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[97] stop at borrowing hardtack. They were not all of them particular, and when hardtack could not be spared they would get along with coffee or sugar or salt pork; or, if they could borrow a dollar, “just for a day or two,” they would then repay it surely, because several letters from their friends at home, each one containing money, were already overdue. People in civil life think they know all about the imperfections of the United States postal service, and tell of their letters and papers lost, miscarried, or in some way delayed, with much pedantry; but they have yet to learn the A B C of its imperfections, and no one that I know of is so competent to teach them as certain of the Union soldiers. I could have produced men in 1862-5, yes — I can now — who lost more letters in one year, three out of every four of which contained considerable sums of money, than any postmaster-general yet appointed is willing to admit have been lost since the establishment of a mail service. This, remember, the loss of one man; and when it is multiplied by the number of men just like him that were to be found, not in one army alone but in all the armies of the Union, a special reason is obvious why the government should be liberal in its dealings with the old soldier.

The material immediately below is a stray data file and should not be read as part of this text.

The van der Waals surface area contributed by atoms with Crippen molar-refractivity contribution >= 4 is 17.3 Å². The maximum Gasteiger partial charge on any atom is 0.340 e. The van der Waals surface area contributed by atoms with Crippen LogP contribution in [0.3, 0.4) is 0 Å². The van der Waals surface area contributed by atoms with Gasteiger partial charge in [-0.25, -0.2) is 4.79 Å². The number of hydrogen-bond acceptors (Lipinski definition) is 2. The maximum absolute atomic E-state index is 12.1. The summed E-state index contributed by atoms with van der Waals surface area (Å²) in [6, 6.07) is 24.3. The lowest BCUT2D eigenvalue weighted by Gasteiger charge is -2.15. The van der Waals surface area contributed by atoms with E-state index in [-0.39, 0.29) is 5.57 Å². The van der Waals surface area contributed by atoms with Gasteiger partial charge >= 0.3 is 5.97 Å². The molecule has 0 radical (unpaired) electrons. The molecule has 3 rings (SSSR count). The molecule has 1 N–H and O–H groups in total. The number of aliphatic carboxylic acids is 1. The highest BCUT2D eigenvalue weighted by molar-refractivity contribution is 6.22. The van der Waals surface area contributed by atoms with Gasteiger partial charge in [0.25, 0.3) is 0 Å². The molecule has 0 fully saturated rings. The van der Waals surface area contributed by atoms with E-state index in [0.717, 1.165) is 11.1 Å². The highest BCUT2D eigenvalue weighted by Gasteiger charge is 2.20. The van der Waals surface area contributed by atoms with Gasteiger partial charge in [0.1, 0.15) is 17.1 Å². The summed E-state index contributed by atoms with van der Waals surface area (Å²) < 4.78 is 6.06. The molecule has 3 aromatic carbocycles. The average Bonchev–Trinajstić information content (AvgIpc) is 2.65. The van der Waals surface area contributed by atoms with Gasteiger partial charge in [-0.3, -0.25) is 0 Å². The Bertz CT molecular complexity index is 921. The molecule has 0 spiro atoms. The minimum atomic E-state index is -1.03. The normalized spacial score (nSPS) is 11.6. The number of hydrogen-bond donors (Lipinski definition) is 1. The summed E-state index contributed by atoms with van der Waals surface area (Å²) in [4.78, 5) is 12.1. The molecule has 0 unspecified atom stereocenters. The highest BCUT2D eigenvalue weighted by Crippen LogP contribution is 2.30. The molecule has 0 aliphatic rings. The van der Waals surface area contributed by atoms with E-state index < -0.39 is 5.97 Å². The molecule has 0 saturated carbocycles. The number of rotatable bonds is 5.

In this connection I am reminded of another interesting feature of army experience, which is of some historical value. It was this: whenever the troops were paid off a very large majority of them wished to send the most of their pay home to their families or their friends for safe keeping. Of course there was some risk attending the sending of it in the mails. To obviate this risk an “allotment” plan was adopted by means of which when the troops were visited by the paymaster, on signing a roll prepared for that purpose, so much of their pay as they wished was allotted or assigned by the soldiers to whomsoever they designated at the North. To illustrate: John Smith had four months pay due him at the rate of $13 a month. He decided to allot $10 per month of

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